How do I know that the guy next to me is carrying an unloaded weapon? Since there are no laws requiring weapons carriers to be licensed, how do I know he isn't a lunatic? In a matter of seconds, he could pull a banana clip out of his pocket and mow down a room full of people.
I think openly displaying a weapon presents a grave danger to the carrier, too. Police often shoot armed people they think are a threat, justifiably or not. Also, just as openly displaying an expensive Rolex watch invites assault by bad guys, an openly displayed weapon invites similar problems.
How many times have we read of a police officer who is relieved of his service revolver by a criminal, and then has to rely on his backup weapon?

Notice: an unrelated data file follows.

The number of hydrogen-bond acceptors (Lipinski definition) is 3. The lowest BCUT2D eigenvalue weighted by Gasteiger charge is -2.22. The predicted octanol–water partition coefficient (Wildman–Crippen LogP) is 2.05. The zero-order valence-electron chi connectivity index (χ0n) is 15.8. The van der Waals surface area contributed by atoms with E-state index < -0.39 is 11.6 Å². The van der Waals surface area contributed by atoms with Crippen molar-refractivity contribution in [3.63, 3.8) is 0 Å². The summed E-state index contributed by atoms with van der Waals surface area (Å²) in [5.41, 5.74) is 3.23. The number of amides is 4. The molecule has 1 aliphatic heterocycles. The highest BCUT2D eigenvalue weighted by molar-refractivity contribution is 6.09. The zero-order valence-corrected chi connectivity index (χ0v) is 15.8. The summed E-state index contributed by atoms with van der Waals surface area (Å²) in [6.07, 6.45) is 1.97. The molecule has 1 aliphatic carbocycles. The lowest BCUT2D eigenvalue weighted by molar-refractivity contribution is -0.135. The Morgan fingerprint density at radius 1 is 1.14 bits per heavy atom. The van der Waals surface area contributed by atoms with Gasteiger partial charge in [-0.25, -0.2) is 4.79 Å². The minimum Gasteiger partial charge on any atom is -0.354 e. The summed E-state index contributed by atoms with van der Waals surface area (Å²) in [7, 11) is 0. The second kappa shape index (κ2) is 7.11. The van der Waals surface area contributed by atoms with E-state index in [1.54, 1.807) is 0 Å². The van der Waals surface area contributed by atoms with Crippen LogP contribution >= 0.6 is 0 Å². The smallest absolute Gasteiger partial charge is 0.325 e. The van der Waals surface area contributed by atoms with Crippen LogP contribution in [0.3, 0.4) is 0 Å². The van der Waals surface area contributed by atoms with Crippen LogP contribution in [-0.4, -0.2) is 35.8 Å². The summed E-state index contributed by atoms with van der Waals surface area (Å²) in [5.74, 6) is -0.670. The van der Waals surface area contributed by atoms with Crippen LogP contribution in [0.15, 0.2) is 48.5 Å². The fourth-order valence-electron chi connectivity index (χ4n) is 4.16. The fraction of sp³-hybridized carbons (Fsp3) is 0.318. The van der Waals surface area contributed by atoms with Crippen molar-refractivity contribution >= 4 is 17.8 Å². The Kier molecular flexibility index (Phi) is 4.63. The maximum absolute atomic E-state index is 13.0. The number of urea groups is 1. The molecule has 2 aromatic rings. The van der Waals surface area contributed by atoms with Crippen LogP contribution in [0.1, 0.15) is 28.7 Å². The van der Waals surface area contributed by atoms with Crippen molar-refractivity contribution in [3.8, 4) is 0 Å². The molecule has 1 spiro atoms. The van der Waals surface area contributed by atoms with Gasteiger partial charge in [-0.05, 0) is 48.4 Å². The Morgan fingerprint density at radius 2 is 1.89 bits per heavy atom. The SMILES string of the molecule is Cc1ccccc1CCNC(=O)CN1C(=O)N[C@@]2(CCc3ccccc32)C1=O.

In praise of Dan Kimber
My husband and I enjoy the Education Matters column regularly, and I especially enjoyed reading Dan Kimber’s description of driving in Italy (“Of roundabouts, Vespas and sheep,” June 10). It brought me back to my own experience navigating the winding, narrow lanes of Tuscan towns.
I have my own Italian driving “rules” now: Road maps are impressionistic, traffic signs are suggestions, when engulfed by a flock of Vespas just keep moving — same rule applies for traffic circles (keep circling until you spot your exit). Once I had established these rules, I found driving in Italy to be a fun experience.
Like Kimber, I like the traffic circles. I've encountered two or three here in Glendale, but they are ruined by the use of stop signs.
And thanks to Kimber for his comments on national pride, too. Patriotism should include that drive to keep our nation learning and working to be the best.